COURTNEY: I love watercolor because of the flow. The method of letting the medium dictate (in some way) what it is you are producing and the art of finding and accepting mistakes. Least favorite was oil. The smell in those dark student studios probably had a lot to do with that. But just the “gloppiness” of the medium has never appealed to me. However, I LOVE seeing what other people produce in oil.

ALLISON: What are a couple of your most memorable experiences from teaching art to elementary school students? What advice would you give students who aspire to become artists?

COURTNEY: It’s always the best to see a student really embrace the project. Sometimes they come in with a contagious excitement and sometimes they are just sitting there. But when they find a way to connect and really enjoy the creative process, it is a joy to watch.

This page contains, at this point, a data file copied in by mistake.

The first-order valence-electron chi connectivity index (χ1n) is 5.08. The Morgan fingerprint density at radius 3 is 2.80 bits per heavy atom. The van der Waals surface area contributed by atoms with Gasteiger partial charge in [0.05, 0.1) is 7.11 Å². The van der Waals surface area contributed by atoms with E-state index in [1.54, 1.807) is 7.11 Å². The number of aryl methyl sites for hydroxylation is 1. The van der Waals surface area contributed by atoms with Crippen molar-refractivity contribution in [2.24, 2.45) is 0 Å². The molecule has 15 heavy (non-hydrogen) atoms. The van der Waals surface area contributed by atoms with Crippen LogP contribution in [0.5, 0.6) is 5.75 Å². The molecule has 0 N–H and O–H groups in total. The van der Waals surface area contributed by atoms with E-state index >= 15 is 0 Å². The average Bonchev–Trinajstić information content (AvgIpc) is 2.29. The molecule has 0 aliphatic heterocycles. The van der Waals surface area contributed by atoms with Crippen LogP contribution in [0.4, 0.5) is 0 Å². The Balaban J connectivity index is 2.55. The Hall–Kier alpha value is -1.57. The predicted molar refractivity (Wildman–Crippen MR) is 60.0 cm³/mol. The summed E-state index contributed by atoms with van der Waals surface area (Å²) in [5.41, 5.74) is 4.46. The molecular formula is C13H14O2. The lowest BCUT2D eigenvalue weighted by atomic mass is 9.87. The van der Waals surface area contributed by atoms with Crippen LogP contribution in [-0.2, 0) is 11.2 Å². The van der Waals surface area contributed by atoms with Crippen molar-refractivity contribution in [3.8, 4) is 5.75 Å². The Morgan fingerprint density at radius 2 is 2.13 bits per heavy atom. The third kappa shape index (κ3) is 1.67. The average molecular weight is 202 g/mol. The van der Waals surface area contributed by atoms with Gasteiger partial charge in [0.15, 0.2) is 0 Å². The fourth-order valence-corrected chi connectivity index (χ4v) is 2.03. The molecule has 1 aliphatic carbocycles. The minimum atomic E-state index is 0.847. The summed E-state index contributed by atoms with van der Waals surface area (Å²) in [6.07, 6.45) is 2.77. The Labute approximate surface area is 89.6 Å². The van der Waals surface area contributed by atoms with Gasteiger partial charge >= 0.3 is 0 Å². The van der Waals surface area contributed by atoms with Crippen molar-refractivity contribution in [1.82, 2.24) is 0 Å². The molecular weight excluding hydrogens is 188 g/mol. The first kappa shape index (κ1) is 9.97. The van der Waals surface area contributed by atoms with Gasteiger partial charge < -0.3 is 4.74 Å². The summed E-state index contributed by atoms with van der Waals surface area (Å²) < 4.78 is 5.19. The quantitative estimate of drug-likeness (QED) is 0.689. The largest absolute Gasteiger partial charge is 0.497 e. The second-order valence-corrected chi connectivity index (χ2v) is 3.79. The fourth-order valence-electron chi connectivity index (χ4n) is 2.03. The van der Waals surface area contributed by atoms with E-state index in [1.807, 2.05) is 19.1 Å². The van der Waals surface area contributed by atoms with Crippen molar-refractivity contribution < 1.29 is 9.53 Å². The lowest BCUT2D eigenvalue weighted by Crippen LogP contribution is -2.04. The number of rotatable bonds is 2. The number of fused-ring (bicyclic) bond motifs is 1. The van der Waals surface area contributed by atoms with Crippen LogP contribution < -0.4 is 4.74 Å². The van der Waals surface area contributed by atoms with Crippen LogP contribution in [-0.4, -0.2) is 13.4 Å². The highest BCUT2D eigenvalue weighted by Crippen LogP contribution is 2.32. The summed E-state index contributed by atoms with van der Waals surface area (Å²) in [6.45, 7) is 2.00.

My only advice would be to keep doing it. Keep drawing, writing, photographing, filming. Whatever it is that you enjoy, don’t stop, find a way to create your art.

ALLISON: You’re a mom of twins. How has this changed your life? How do you balance the creative life with being a mom?

COURTNEY: I have an older daughter too, so three kids in total. It makes life crazy. Everyday is different and exciting and challenging in some new way. It is a very difficult balance, and I have certainly not perfected it. It really helps to have a spouse who is behind me 100 % and family close. I tend to work in short bursts or after the kids are asleep.